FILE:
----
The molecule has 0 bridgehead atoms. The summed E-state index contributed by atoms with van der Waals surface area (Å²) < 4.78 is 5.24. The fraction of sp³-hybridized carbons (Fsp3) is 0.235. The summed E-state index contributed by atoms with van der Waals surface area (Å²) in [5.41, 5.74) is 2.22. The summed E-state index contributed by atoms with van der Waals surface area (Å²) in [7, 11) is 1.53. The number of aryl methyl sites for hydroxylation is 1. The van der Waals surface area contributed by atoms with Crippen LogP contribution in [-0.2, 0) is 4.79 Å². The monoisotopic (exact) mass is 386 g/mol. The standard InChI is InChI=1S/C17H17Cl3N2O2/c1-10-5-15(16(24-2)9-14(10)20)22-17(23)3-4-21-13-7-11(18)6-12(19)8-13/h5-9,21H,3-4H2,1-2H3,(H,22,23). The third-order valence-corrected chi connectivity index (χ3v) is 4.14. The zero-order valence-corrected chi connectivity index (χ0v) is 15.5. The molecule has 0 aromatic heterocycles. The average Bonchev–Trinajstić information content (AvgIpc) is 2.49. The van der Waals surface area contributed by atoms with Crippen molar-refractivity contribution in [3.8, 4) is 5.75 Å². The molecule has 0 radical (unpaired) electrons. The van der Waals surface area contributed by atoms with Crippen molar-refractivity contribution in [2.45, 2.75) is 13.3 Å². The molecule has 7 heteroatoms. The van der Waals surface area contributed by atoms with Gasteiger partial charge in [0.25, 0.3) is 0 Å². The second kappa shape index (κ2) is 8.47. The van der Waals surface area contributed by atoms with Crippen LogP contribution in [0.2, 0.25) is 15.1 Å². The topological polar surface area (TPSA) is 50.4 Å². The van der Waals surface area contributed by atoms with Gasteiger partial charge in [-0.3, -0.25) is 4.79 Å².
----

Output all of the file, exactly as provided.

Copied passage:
The molecule has 0 bridgehead atoms. The summed E-state index contributed by atoms with van der Waals surface area (Å²) < 4.78 is 5.24. The fraction of sp³-hybridized carbons (Fsp3) is 0.235. The summed E-state index contributed by atoms with van der Waals surface area (Å²) in [5.41, 5.74) is 2.22. The summed E-state index contributed by atoms with van der Waals surface area (Å²) in [7, 11) is 1.53. The number of aryl methyl sites for hydroxylation is 1. The van der Waals surface area contributed by atoms with Crippen LogP contribution in [-0.2, 0) is 4.79 Å². The monoisotopic (exact) mass is 386 g/mol. The standard InChI is InChI=1S/C17H17Cl3N2O2/c1-10-5-15(16(24-2)9-14(10)20)22-17(23)3-4-21-13-7-11(18)6-12(19)8-13/h5-9,21H,3-4H2,1-2H3,(H,22,23). The third-order valence-corrected chi connectivity index (χ3v) is 4.14. The zero-order valence-corrected chi connectivity index (χ0v) is 15.5. The molecule has 0 aromatic heterocycles. The average Bonchev–Trinajstić information content (AvgIpc) is 2.49. The van der Waals surface area contributed by atoms with Crippen molar-refractivity contribution in [3.8, 4) is 5.75 Å². The molecule has 0 radical (unpaired) electrons. The van der Waals surface area contributed by atoms with Crippen molar-refractivity contribution in [2.45, 2.75) is 13.3 Å². The molecule has 7 heteroatoms. The van der Waals surface area contributed by atoms with Gasteiger partial charge in [0.25, 0.3) is 0 Å². The second kappa shape index (κ2) is 8.47. The van der Waals surface area contributed by atoms with Crippen LogP contribution in [0.2, 0.25) is 15.1 Å². The topological polar surface area (TPSA) is 50.4 Å². The van der Waals surface area contributed by atoms with Gasteiger partial charge in [-0.3, -0.25) is 4.79 Å².